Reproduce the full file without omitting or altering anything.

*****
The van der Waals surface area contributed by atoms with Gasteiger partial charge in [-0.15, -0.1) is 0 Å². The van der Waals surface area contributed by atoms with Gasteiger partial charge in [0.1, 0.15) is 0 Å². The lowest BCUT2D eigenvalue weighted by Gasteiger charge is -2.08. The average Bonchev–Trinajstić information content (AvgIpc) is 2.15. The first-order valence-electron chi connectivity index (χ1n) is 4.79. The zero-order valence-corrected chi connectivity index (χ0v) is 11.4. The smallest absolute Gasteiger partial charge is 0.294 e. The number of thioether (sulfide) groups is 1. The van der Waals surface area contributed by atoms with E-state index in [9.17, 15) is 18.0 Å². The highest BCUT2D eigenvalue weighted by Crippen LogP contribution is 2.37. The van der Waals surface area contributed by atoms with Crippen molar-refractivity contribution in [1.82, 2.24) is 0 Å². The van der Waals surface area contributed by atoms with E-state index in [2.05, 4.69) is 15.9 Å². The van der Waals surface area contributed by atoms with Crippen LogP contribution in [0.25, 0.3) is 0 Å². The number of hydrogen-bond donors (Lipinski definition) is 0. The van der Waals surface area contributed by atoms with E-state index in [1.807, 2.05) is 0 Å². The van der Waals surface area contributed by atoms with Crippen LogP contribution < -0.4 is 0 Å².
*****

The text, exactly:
The van der Waals surface area contributed by atoms with Gasteiger partial charge in [-0.15, -0.1) is 0 Å². The van der Waals surface area contributed by atoms with Gasteiger partial charge in [0.1, 0.15) is 0 Å². The lowest BCUT2D eigenvalue weighted by Gasteiger charge is -2.08. The average Bonchev–Trinajstić information content (AvgIpc) is 2.15. The first-order valence-electron chi connectivity index (χ1n) is 4.79. The zero-order valence-corrected chi connectivity index (χ0v) is 11.4. The smallest absolute Gasteiger partial charge is 0.294 e. The number of thioether (sulfide) groups is 1. The van der Waals surface area contributed by atoms with E-state index in [9.17, 15) is 18.0 Å². The highest BCUT2D eigenvalue weighted by Crippen LogP contribution is 2.37. The van der Waals surface area contributed by atoms with Crippen molar-refractivity contribution in [1.82, 2.24) is 0 Å². The van der Waals surface area contributed by atoms with E-state index in [2.05, 4.69) is 15.9 Å². The van der Waals surface area contributed by atoms with Crippen LogP contribution in [0.25, 0.3) is 0 Å². The number of hydrogen-bond donors (Lipinski definition) is 0. The van der Waals surface area contributed by atoms with E-state index in [1.807, 2.05) is 0 Å². The van der Waals surface area contributed by atoms with Crippen LogP contribution < -0.4 is 0 Å².